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Choosing a Bible may seem like a daunting task when you consider the hundreds of options that are available. However, once you identify what your primary use will be, then you can narrow your options. Some Bibles are better for reading and some are better for study. There are Bibles for daily devotions, as well as those specifically for children. Bibles differ in margin size, type size, and notations, and the list goes on.

The Bible was originally written in Hebrew, Aramaic, and Greek and has been translated into English. The differences in translations vary in reading levels and in style.

There are basically 3 types of Bible translations:

1. Literal – This is a “word for word” translation. It follows the Hebrew or Greek as closely as possible. Therefore, a literal translation will be the closest English translation of the original text. Drawback: Some of the wording may sound awkward in today’s English

2. Dynamic-equivalent – This is a “thought for thought” translation that translates the biblical words and phrases into clear and contemporary English equivalents. The priority is on the intended meaning along with comprehension. These translations are easy to read and faithful to the original message. Drawback: In a few instances the original meaning of the text is not conveyed clearly.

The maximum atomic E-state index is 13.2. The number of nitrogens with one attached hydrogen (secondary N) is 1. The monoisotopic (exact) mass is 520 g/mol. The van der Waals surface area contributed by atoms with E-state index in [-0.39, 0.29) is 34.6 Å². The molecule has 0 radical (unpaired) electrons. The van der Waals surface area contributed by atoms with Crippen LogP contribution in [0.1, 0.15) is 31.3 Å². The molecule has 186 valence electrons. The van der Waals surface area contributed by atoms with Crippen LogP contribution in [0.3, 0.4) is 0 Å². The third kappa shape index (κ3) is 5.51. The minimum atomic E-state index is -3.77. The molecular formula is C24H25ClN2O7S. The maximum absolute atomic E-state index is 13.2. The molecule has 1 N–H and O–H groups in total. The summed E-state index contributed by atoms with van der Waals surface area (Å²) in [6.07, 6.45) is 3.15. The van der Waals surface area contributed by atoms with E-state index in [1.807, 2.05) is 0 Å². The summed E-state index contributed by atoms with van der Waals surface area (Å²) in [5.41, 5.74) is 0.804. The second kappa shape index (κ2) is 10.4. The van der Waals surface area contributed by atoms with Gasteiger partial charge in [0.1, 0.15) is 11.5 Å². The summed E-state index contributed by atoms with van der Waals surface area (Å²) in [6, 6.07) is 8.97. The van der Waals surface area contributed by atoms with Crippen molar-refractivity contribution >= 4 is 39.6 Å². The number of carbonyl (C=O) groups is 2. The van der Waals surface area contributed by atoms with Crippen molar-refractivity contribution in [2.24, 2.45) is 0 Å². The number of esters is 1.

3. Paraphrase or free translation – These translations are more concerned with clarity than exact wording. They are easy to read, but can give the impression that the Bible was written in the 20th century. For example in Psalm 119:105 “lamp” in KJV and NAS is translated “flashlight” in TLB. Obviously there were no flashlights a few thousand years ago! Drawback: Compromises on the original meaning of the text.

Some students of the Bible may take advantage of all 3 types of translations. However, it is best to use either a literal or a dynamic-equivalence translation for your actual study. These 2 translations grasp the basic meaning of the passage. The different translations can help to provide unique insights into the text and ideas on how to better communicate the Bible to others. Be careful, however, when using various translations for your personal study that you don’t compromise the original intent and integrity of the scripture when sharing with others.